Economic Freedom Fighters (EFF) leader Julius Malema wants 9 million votes or more in the upcoming general election.
To this end, EFF public representatives have strict instructions to deliver at least half of those votes to secure their future positions.
Last month, at a meeting with public representatives in Boksburg in Ekurhuleni, Malema gave stringent marching orders to the red berets, saying the EFF should hit the million voters mark in each of the country’s nine provinces.
According to four senior sources who attended the elections workshop, all EFF councillors, MPLs and MPs must each recruit 5 000 new voters, who must pledge to vote for the party next year.
The party’s headquarters in Braamfontein, Johannesburg, will verify the records, including whether the potential voters are registered with the Independent Electoral Commission of SA.
The campaign appears to have injected vigour into EFF members and supporters.
A prominent leader boasted that he was a few hundred names short of the 5 000 target and, earlier this month, EFF national spokesperson Sixolise Gcilishe challenged excited followers on social media to join the recruitment campaign, tweeting that she planned to lobby at least 23 people every day until the elections.
The EFF Student Command at the University of the Witwatersrand uses the slogan, #OneProvinceOneMillionVotes, as part of its ongoing Student Representative Council election campaign.
Several insiders were reluctant to speak to City Press about the adopted election strategy, saying the party’s game plan was confidential in order to surprise the ANC and the DA.
At the very least, the party was looking at gaining 3.5 million voters, described as the sweet spot to ensure a coalition government at national level.
In 2016, all the EFF proportional representation councillors from wards that received less than 100 votes were ordered to withdraw from councils. They were replaced by ward candidates of the party that received the most votes.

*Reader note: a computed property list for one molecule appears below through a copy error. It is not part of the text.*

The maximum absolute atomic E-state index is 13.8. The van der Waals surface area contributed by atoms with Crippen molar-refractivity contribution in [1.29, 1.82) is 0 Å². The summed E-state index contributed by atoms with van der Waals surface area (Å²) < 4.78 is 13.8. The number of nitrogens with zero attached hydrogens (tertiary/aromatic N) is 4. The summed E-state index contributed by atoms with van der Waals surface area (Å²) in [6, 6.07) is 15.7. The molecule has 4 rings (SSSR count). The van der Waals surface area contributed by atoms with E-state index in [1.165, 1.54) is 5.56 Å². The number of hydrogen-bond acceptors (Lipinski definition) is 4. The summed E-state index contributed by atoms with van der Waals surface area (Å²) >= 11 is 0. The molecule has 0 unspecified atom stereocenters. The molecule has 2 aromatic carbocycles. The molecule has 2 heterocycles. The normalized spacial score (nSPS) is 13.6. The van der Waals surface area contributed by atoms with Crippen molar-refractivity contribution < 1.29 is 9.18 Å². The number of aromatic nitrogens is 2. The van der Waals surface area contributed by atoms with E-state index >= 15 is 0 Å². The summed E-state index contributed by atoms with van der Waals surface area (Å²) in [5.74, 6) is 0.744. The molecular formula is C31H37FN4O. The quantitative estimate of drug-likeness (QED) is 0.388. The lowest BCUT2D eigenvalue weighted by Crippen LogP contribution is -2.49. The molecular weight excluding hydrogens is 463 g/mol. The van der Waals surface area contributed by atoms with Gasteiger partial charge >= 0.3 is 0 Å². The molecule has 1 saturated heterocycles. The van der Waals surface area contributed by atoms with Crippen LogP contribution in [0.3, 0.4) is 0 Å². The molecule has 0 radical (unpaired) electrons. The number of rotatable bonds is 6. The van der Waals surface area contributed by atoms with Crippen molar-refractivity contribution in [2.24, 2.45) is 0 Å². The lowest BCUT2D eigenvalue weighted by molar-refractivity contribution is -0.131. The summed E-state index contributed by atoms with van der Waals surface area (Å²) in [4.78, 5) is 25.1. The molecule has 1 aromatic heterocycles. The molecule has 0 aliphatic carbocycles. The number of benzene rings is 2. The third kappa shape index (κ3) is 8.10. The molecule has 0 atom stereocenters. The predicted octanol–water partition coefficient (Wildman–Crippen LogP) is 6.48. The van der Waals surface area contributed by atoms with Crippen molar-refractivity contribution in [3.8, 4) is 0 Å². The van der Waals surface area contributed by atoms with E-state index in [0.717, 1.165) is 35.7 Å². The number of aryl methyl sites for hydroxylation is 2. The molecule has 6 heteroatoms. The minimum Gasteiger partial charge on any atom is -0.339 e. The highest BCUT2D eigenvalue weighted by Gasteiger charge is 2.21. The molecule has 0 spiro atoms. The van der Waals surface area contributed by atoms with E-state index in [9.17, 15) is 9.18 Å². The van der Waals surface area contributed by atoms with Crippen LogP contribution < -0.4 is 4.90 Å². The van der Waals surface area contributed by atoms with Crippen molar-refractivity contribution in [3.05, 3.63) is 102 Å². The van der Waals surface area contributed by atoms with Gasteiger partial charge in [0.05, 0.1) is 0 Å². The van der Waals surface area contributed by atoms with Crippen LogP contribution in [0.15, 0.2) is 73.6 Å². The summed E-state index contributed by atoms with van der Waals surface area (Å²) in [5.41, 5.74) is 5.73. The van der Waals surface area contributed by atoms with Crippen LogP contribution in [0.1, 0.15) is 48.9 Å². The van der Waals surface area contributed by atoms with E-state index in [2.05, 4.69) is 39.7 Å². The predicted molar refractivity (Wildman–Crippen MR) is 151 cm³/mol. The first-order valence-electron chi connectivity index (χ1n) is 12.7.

The 2019 elections is the first opportunity for the EFF to prepare for elections with sufficient time – unlike in 2014, when the party had eight months to get ready.
Provinces that delivered the bulk of the EFF’s votes in both the 2014 general elections and the 2016 municipal polls are set to become the focus of the EFF.
These include the highly contested Gauteng, where the size of election budgets will become a key factor to woo the urban middle class.
The EFF is expected to invest at least 60% of its election budget in Gauteng.
In previous polls, main opposition party the DA had pumped millions into winning the city of Johannesburg as well as the province, and the EFF is hard-pressed to also be competitive.
Gauteng EFF chairperson Mandisa Mashego said the party had focused on deliberate strategies and activities, and would “target our efforts towards high-volume areas and make sure our message is clearly understood by all through robust interactive engagement”.
Mashego said the province was looking to treble or quadruple its support, which would take it from eight seats in the provincial legislature to 24 or 32 out of a total of 73 seats.
She said the working class in Gauteng formed part of the party’s core constituency, adding: “Many professionals and industry experts are promising to vote for the EFF and to make contributions to our manifesto.”
The other two provincial strongholds for the EFF are in the North West and Limpopo, where Malema met with followers this week.
The party also hosted a political induction session for its Gauteng structures on Wednesday.
North West EFF spokesperson Jerry Matebesi said the party wanted to govern the province with an outright majority after the elections next year, adding that the internal statistics of all by-elections to date showed that EFF support declined in only one ward.
He said the party had launched structures in all of the four regions in the province and had branches in all the wards.
Matebesi highlighted the EFF’s performance in student elections as another indicator of its growth, particularly at the North West University’s Mafikeng campus.
An EFF leader told City Press that the surprise province in terms of their polling could be the Eastern Cape, which has surpassed the Free State in terms of potential party growth.
“The intervention at national level to deploy senior leaders to the province to solve internal matters worked magic. Somehow our people there are more willing to listen to advice from outsiders than their own local colleagues.”
The party’s Eastern Cape leader, Xolisa Runeli, referred queries to party headquarters, saying that a provincial conference to elect leaders was scheduled for this week, “so it would be ill disciplined to speak on their behalf”.